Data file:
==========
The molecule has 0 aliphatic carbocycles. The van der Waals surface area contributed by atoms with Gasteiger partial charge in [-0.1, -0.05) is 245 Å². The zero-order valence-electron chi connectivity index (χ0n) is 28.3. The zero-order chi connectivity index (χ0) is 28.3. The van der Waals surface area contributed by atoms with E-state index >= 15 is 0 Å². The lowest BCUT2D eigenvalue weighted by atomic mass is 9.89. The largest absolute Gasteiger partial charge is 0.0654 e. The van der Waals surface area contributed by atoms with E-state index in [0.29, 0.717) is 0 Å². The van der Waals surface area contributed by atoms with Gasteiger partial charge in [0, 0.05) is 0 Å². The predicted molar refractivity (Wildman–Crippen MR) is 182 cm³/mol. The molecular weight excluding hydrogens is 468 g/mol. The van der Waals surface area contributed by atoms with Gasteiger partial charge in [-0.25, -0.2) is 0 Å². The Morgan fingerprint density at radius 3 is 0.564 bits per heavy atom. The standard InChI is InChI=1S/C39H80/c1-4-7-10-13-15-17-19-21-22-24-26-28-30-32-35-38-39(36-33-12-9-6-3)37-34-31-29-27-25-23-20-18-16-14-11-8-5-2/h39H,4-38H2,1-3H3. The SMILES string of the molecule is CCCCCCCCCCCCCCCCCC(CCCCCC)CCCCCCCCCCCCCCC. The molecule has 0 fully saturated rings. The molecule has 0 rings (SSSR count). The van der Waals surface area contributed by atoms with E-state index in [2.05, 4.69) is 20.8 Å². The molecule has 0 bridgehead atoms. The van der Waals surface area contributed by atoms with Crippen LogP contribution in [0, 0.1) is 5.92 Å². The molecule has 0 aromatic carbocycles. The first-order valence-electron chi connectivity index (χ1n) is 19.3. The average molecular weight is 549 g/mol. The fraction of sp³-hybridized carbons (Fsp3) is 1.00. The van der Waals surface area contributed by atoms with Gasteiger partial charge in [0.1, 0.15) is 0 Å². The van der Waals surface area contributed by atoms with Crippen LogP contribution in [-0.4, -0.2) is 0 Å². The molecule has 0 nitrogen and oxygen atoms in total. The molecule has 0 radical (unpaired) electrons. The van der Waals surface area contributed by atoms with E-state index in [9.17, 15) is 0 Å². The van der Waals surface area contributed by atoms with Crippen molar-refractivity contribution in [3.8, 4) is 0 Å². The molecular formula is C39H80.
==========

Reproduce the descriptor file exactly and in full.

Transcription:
The molecule has 0 aliphatic carbocycles. The van der Waals surface area contributed by atoms with Gasteiger partial charge in [-0.1, -0.05) is 245 Å². The zero-order valence-electron chi connectivity index (χ0n) is 28.3. The zero-order chi connectivity index (χ0) is 28.3. The van der Waals surface area contributed by atoms with E-state index >= 15 is 0 Å². The lowest BCUT2D eigenvalue weighted by atomic mass is 9.89. The largest absolute Gasteiger partial charge is 0.0654 e. The van der Waals surface area contributed by atoms with E-state index in [0.29, 0.717) is 0 Å². The van der Waals surface area contributed by atoms with Gasteiger partial charge in [0, 0.05) is 0 Å². The predicted molar refractivity (Wildman–Crippen MR) is 182 cm³/mol. The molecular weight excluding hydrogens is 468 g/mol. The van der Waals surface area contributed by atoms with Gasteiger partial charge in [-0.25, -0.2) is 0 Å². The Morgan fingerprint density at radius 3 is 0.564 bits per heavy atom. The standard InChI is InChI=1S/C39H80/c1-4-7-10-13-15-17-19-21-22-24-26-28-30-32-35-38-39(36-33-12-9-6-3)37-34-31-29-27-25-23-20-18-16-14-11-8-5-2/h39H,4-38H2,1-3H3. The SMILES string of the molecule is CCCCCCCCCCCCCCCCCC(CCCCCC)CCCCCCCCCCCCCCC. The molecule has 0 fully saturated rings. The molecule has 0 rings (SSSR count). The van der Waals surface area contributed by atoms with E-state index in [2.05, 4.69) is 20.8 Å². The molecule has 0 bridgehead atoms. The van der Waals surface area contributed by atoms with Crippen LogP contribution in [0, 0.1) is 5.92 Å². The molecule has 0 aromatic carbocycles. The first-order valence-electron chi connectivity index (χ1n) is 19.3. The average molecular weight is 549 g/mol. The fraction of sp³-hybridized carbons (Fsp3) is 1.00. The van der Waals surface area contributed by atoms with Gasteiger partial charge in [0.1, 0.15) is 0 Å². The van der Waals surface area contributed by atoms with Crippen LogP contribution in [-0.4, -0.2) is 0 Å². The molecule has 0 nitrogen and oxygen atoms in total. The molecule has 0 radical (unpaired) electrons. The van der Waals surface area contributed by atoms with E-state index in [9.17, 15) is 0 Å². The van der Waals surface area contributed by atoms with Crippen molar-refractivity contribution in [3.8, 4) is 0 Å². The molecular formula is C39H80.